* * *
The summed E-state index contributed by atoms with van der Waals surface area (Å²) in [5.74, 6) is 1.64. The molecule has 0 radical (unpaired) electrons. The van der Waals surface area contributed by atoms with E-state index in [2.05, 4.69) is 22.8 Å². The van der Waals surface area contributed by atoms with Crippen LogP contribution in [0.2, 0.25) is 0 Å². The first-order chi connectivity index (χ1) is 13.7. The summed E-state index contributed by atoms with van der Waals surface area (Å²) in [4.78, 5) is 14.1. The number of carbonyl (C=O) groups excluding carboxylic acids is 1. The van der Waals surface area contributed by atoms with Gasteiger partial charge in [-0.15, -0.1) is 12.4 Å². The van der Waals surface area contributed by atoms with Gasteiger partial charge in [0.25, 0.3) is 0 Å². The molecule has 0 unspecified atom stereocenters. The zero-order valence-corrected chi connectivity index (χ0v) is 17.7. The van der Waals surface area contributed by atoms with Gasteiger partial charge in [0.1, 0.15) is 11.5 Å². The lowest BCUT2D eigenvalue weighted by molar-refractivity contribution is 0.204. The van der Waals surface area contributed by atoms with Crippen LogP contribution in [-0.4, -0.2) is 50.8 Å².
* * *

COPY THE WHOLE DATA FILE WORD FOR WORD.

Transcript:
The summed E-state index contributed by atoms with van der Waals surface area (Å²) in [5.74, 6) is 1.64. The molecule has 0 radical (unpaired) electrons. The van der Waals surface area contributed by atoms with E-state index in [2.05, 4.69) is 22.8 Å². The van der Waals surface area contributed by atoms with Crippen LogP contribution in [0.2, 0.25) is 0 Å². The first-order chi connectivity index (χ1) is 13.7. The summed E-state index contributed by atoms with van der Waals surface area (Å²) in [4.78, 5) is 14.1. The number of carbonyl (C=O) groups excluding carboxylic acids is 1. The van der Waals surface area contributed by atoms with Gasteiger partial charge in [-0.15, -0.1) is 12.4 Å². The van der Waals surface area contributed by atoms with Gasteiger partial charge in [0.25, 0.3) is 0 Å². The molecule has 0 unspecified atom stereocenters. The zero-order valence-corrected chi connectivity index (χ0v) is 17.7. The van der Waals surface area contributed by atoms with Gasteiger partial charge in [0.1, 0.15) is 11.5 Å². The lowest BCUT2D eigenvalue weighted by molar-refractivity contribution is 0.204. The van der Waals surface area contributed by atoms with Crippen LogP contribution in [-0.4, -0.2) is 50.8 Å².